Two Month’s Hospitality: What Henry Learned Waiting Tables

Last week, I finished waiting tables at a burger joint. Yes, I officially threw in the towel. Two jobs down in three months, it’s confirmed, I’m a quitter.

I’d taken the job because I realised without one, I couldn’t keep telling everyone I was a down-and-out writer. Like, there was no way anyone was going to believe me when I tried to rewrite Down and Out in Paris and London, after lucking out and convincing one of my rich friends to fund the novel.

No, I needed real world experiences. Experiences away from bright offices, dual monitor setups, misguided aspirations and meetings about the merits of shared calendars. (I’m lying, I actually needed the money)

And, after two months I can attest, the experience was revelatory. Definitely worth it.

First and foremost, it taught me that the people who work in restaurants are rad and lovely people. They’re not even mean when they realise you’re the worst goddamn waiter they’ve ever met.

So, to save you from going through the same harrowing struggles that will lay the foundations for my bestselling book, Waiter to Hater, I’ve spent this Friday afternoon writing down everything I’ve learned from working in the hospitality industry:

1. It helps if you know what you’re serving people

I’m proud to say that while I was a waiter, I got a lot of people’s orders wrong. Probably more orders than anyone has ever got wrong (no, I’m not that cool)!

Even when I wasn’t getting people’s orders wrong, I was at least pretending I had, by incorrectly announcing what I’d brought to the table.

Here’s a gem of story, to help you understand. By way of background, some guy at table 67 had ordered a milkshake. I picked up said milkshake from the bar, and proceeded to take it to his table.

Henry: “Sir, here’s your lager.”

Discerning patron: “But I ordered a milkshake.”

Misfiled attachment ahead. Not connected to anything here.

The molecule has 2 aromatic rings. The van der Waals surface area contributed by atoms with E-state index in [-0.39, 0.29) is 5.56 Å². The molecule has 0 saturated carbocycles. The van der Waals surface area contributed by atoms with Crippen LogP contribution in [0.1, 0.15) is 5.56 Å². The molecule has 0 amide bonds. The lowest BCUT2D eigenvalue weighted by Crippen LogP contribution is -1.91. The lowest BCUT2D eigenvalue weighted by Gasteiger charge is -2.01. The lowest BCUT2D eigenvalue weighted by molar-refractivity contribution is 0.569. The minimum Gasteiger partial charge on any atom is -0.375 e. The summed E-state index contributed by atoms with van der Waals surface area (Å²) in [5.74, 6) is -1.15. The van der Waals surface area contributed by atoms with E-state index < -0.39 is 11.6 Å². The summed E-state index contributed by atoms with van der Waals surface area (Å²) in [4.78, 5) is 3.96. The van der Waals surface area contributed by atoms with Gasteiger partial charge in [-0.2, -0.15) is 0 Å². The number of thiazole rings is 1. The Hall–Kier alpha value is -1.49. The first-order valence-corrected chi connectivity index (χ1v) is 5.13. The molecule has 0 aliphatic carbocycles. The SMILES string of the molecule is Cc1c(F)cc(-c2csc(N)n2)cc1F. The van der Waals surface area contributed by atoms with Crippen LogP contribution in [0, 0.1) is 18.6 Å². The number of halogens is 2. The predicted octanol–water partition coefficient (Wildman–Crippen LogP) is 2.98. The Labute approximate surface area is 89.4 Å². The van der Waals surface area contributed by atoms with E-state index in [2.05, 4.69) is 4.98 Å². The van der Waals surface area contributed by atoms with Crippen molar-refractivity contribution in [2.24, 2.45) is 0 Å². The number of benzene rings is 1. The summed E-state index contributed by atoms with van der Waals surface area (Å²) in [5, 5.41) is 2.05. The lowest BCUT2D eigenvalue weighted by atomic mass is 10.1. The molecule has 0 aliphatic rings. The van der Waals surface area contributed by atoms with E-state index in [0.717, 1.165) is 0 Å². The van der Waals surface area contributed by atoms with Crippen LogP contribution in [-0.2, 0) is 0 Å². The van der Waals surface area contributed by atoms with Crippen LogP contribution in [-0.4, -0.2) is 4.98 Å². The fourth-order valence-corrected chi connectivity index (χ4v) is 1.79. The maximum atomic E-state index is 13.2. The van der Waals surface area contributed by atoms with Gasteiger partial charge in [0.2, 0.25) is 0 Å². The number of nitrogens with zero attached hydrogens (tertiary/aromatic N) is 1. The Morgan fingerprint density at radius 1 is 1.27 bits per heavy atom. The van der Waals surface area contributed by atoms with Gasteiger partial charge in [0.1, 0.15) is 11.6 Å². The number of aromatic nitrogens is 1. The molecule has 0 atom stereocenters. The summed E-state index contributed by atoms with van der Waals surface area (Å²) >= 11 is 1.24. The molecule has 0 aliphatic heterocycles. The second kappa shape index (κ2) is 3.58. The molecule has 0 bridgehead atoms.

*Look down at the glass. Yes, it’s clearly a milkshake*

Henry: “Oh, yeah, it’s a milkshake. Look, it’s milkshake coloured, in a milkshake glass and has a straw. I said it was a lager because, um, I have a drinking problem.”

Discerning customer: “Hmm, I’m not sure that looks like a milkshake.”

Henry: “Why not taste it and see?”

Discerning patron: “Ok.”

Discerning patron tastes the milkshake.

Discerning patron: “Hmmm.” Takes another sip. “Hmm, yes, that’s definitely a lager.”

At which point, I proceeded to take the milkshake back to the bar, told the bartender I needed a milkshake, not a lager, to which the bartender replied, but that’s definitely a milkshake.

So I had to go back to the discerning customers table, and tell him it was definitely a milkshake.

It’s as if I was doing it on purpose, you know, to make him look stupid.

I think some people thought scenarios like this were a routine I’d invented. It wasn’t, I just couldn’t see very well without my glasses on.

Lesson 1: If you’re a waiter and you don’t know what something is, just leave it at the bar and get someone else to take it for you. It’s best that you never talk to customers, because they’ll always think you’re trying to patronise them.

2. If someone’s sick, you’ve made an honest tip

There was an eating challenge at the burger joint. 

Customers had 15 minutes to eat an ice-cream float covered in chilli, some peppers stuffed with couscous and chilli, and um, a five litre box of sweet potato fries covered in chilli. I mean, it’s at least 26 minutes worth of food.

If someone managed to eat this monstrous concoction in fifteen minutes or less (and I mean all of it), they wouldn’t have to pay for their meal. 

You guessed it, the prize was free stomach ache!

Anyway, occasionally, people would request to do the challenge, and just to make sure no one was cheating, waiting staff had to stand there and watch them gorge themselves.

On one occasion, I was trusted to time someone competing in the challenge. By the end of it, had a £10 tip.